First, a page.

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THE TRANSMISSION GALLERY

Photos by Bill Wright Page last updated: 2014-01-07
Strathyre Stirling
NGR: NN559171 Maps: Google  Bing (Ord Surv) Site Height:       Structure Height: 17m
Digital TV: BBC A: 27 D3&4: 24 BBC B: 21
BBC Radio:
 
Ind. National Radio:
Ind. Local Radio:
Digital Radio:
Comments: Strathyre is a relay of Black Hill (via Strathyre Link)

May 2005

Strathyre is a small village in a deep glen between Callendar and Lochearn. Driving through on my way to Fort William I noticed the transmitter, and wondered how it obtained its incoming signals since it is in the bottom of a fairly deep and narrow glen, miles from anywhere.

My interest aroused, I took an unscheduled left turn to the fury of the bus driver behind (who was much too close anyway so it was his own damned fault) and found myself parked on a very narrow road surrounded by Highland-posh houses. Curtains twitched. (We do look a bit like gypsies it has to be said.) Climbing down from the cab with my camera I advised Hil "If anyone asks tell them we'll only be here a month or two, and the others are coming soon."

The arrangements for TV reception at Strathyre are more than averagely elaborate. On high ground just above the tree line of the Strathyre Forest is Strathyre Link. This receives Black Hill and retransmits on the same channels and with the same polarisation, which I believe makes it an 'active deflector'. The transmit power is pathetically low at 0.5W. Maybe the link is solar and/or wind powered, making higher transmit powers difficult to sustain. From the village I think I could see a solar power array up there near the link mast, but even for mb21 I didn't feel like staggering all the way up the mountain just to confirm it. Low transmit power would also help avoid feedback. Re-transmitting the RF as received is presumably another way of saving power, since the active equipment need consist of nothing much except amplifiers, I suppose. If the quoted figure of 0.5W is ERP (in other words, if it takes into account the gain of the transmitting aerials) the actual RF on the coax feeding the aerial must be pretty miniscule.

Unfortunately this half a watt of RF seems barely adequate for the purpose, hence the elaborate stacked and bayed yagis used to receive the signal down in the glen. I parked next to the mast in the village and found that a log periodic with a masthead amplifier produced a very snowy picture from the link - quite inadequate for rebroadcast, but the output of Strathyre is clean, so the elaborate receive array is obviously doing its job well. All the more surprising then, that it appears to be off beam!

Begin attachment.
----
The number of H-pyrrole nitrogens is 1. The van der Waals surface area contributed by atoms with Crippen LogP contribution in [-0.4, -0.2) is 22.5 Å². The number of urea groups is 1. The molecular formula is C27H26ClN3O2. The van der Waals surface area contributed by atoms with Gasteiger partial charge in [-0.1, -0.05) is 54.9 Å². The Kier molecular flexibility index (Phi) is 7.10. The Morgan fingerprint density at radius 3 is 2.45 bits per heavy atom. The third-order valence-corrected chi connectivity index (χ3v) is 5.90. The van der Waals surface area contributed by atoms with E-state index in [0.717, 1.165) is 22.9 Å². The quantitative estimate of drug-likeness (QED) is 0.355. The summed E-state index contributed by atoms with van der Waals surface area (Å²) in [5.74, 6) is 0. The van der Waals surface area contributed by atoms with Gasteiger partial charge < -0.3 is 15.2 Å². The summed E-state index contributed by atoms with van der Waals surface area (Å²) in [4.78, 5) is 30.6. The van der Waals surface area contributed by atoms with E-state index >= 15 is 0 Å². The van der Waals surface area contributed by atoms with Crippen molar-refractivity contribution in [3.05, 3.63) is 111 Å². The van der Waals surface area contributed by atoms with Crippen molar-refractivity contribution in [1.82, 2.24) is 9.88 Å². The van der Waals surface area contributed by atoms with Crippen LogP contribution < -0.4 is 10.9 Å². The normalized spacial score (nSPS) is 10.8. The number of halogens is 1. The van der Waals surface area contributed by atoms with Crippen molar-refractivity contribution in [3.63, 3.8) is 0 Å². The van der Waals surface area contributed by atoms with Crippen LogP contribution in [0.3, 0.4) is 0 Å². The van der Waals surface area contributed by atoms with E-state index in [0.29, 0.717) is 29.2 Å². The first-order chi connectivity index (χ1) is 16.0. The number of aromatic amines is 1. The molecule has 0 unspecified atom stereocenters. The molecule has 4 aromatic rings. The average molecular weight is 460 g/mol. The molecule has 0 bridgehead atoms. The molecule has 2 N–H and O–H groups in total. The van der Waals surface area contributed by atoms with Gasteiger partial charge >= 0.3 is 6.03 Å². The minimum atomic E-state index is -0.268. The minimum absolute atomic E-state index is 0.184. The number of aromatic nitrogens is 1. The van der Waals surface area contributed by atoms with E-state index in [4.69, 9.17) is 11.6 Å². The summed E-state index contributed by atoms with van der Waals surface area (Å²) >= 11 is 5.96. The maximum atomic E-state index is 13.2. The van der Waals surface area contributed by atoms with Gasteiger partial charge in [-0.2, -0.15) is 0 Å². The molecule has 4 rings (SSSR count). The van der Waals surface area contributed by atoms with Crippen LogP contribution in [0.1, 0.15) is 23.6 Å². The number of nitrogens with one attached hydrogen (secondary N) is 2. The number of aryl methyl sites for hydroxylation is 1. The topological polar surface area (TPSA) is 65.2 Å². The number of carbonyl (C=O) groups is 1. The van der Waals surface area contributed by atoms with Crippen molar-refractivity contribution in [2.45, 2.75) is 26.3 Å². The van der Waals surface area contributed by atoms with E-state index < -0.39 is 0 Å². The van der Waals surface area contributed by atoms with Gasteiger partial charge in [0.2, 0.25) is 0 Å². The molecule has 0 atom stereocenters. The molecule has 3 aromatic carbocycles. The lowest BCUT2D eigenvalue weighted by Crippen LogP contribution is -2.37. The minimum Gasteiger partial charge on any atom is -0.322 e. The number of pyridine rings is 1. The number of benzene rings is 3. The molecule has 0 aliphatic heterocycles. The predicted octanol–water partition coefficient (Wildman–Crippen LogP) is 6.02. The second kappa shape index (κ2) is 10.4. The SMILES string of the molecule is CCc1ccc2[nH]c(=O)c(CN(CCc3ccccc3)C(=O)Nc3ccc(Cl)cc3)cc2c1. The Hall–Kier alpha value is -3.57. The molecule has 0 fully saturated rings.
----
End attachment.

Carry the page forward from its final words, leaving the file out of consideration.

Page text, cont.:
Strathyre went into service in the mid 1990's. DSO was on the 8th and 22nd June 2011.














This shot taken from behind the Rx array, with the link Tx in the distance, seems to show the yagis pointing somewhere to the right of the link Tx. Of course the actual angular discrepancy is exaggerated by the camera, and it is really very small - much too small to matter if only one yagi had been used. But with yagis this far apart and phased together gain would be greatly reduced in the direction of the link. That's assuming that the feeders to each yagi are exactly the same length. And it's also assuming that the aerials are precisely 'side by side'. And maybe the link's transmit aerial is actually some distance from the tower, to prevent feedback, and the receive array in the village is in fact pointing at it with great exactitude...

Here's another minor puzzle. How come the receive array seems to have been bolted to the tower so that it's exactly square onto two of the legs? The left hand aerials are exactly the same distance forwards as the right hand ones, suggesting that no phasing adjustment was necessary to maximise gain. Coincidence or good planning?

Of course, the four receive aerials might not be connected together in phase at all. Maybe the top two or the bottom two provide back up. Or maybe the left hand pair is stacked in order to reduce pick up from the transmit aerials and the car park below, with right hand pair providing back up. Or maybe it's the other way round. Maybe the Holy Grail is in a safe deposit box at Paddington Station and Osama bin Laden is driving a taxi in Bradford.

In any case the Strathyre receive array must struggle to provide a clean signal given the very low field strength provided by the measly 0.5W link transmitter. Since it's mounted not very far above the junior school car park I wonder if the whole village suffers impulse interference on school open nights!

If only my old legs had been willing to carry me up the mountain I could have provided answers to some of these questions. In the absence of enthusiastic legs all I can offer is this wild speculation. Better information is needed here. Anyone?



Strathyre Link

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